Admission to this course is restricted to first-year BA students in Philosophy enrolled in the BA Plus-traject.
An introduction to Political Philosophy focusing on the foundations of modern Liberalism in the Enlightenment contract theories of Hobbes, Locke and Rousseau. After an introduction to the basic problems and themes of modern political philosophy (the concept of the state and the distinction between legislature, executive and judiciary; the grounds of political obligation and authority, primary political goods etc.), the course will focus on the foundational texts of modern contract theory: Hobbes’s Leviathan, Locke’s Second Treatise of Government, Rousseau’s Discourse on the Origin of Inequality and The Social Contract (excerpts).
Key topics include: the concepts of natural law and the state of nature; the concept of reason; variations and problems of contract theory; individualism and collectivism; the concepts of equality and liberty; the free market and property; democracy. Special attention will be given to the nature and status of the ethical in these political theories. The course will end with a survey of some of the main lines of development stemming from these works.
Students who successfully complete the course will have:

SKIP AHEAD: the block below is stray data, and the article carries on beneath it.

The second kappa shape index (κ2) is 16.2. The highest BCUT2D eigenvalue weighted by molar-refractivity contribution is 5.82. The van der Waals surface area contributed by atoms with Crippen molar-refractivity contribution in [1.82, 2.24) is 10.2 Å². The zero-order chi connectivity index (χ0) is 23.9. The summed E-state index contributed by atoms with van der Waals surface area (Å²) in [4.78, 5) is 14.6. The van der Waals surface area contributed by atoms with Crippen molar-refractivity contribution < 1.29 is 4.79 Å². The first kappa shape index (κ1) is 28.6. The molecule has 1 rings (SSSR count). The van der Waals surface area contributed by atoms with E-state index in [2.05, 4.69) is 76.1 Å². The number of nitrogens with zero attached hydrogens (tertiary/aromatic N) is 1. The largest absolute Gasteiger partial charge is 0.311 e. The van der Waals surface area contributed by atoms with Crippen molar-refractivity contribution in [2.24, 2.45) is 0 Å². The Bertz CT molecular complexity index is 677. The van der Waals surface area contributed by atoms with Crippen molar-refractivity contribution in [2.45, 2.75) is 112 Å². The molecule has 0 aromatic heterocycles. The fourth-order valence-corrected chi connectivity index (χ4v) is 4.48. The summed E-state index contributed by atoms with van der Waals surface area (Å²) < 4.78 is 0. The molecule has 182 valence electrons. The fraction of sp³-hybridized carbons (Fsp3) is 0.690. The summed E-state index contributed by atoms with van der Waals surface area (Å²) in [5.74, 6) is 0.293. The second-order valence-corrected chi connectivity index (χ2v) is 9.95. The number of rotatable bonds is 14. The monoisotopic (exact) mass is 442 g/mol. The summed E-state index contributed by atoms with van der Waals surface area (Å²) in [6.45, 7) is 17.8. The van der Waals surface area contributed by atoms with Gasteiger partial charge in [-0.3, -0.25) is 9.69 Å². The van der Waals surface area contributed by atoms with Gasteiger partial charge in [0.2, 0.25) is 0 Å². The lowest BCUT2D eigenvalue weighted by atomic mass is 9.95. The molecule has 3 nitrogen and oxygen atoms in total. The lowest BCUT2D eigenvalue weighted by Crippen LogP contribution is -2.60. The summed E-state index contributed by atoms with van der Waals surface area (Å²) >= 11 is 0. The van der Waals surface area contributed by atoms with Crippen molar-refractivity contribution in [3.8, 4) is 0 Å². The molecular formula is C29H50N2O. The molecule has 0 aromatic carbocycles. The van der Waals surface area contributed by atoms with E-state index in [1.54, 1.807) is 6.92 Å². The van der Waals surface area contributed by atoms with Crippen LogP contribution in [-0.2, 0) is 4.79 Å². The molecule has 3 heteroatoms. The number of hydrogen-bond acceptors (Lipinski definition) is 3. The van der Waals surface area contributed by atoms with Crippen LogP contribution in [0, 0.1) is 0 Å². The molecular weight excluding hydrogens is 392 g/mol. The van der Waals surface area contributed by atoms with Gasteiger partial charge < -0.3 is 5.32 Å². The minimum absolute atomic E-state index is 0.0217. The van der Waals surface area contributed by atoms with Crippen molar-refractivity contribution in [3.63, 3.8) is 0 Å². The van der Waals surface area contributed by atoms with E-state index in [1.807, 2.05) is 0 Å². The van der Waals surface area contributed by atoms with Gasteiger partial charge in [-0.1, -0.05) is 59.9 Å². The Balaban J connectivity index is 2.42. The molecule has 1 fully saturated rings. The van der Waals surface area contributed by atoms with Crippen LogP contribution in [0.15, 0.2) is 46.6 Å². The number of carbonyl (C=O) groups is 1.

an understanding of the distinctive features of modern political philosophy in comparison to ancient political philosophy with special reference to the relation between politics and ethics or practical philosophy in each;
an understanding of the basic problems and of modern political philosophy (political authority, legitimacy; political obligation; primary political goods / the ends of government) and key concepts, like: political authority; sovereignty; the state, and the distinction between legislature, executive and judiciary; justice (distributive, retributive); equality; liberty; tolerance; democracy; consent; property; absolutism; liberalism;
an understanding of how these problems are addressed by the three key figures of Enlightenment political philosophy: Hobbes (Leviathan), Locke (Second Treatise of Government) and Rousseau (Discourse on the Origin of Inequality and The Social Contract). This includes: an understanding of the key arguments and the conceptual vocabulary used for them (primarily: reason; method; natural law / natural right; the state of nature; civil society; the social contract; consent; civil law; sovereignty; equality; liberty; propriety or property, inter alia); an understanding of the systematic relations between them regarding shared problems and concerns, and the strengths and weaknesses of each; but also a situated understanding of the different historical conditions to which they respond;
an understanding of the overall aims, strategy, structure and arguments of each of the above primary texts, as well as a detailed understanding of key passages and arguments (as discussed in class);
an overview of the major lines of development stemming from Enlightenment political philosophy, with special reference to contemporary liberal-democratic theory. This includes an understanding of how some of the difficulties in contemporary liberal-democratic theory can be traced back to fundamental assumptions established by Enlightenment political philosophy;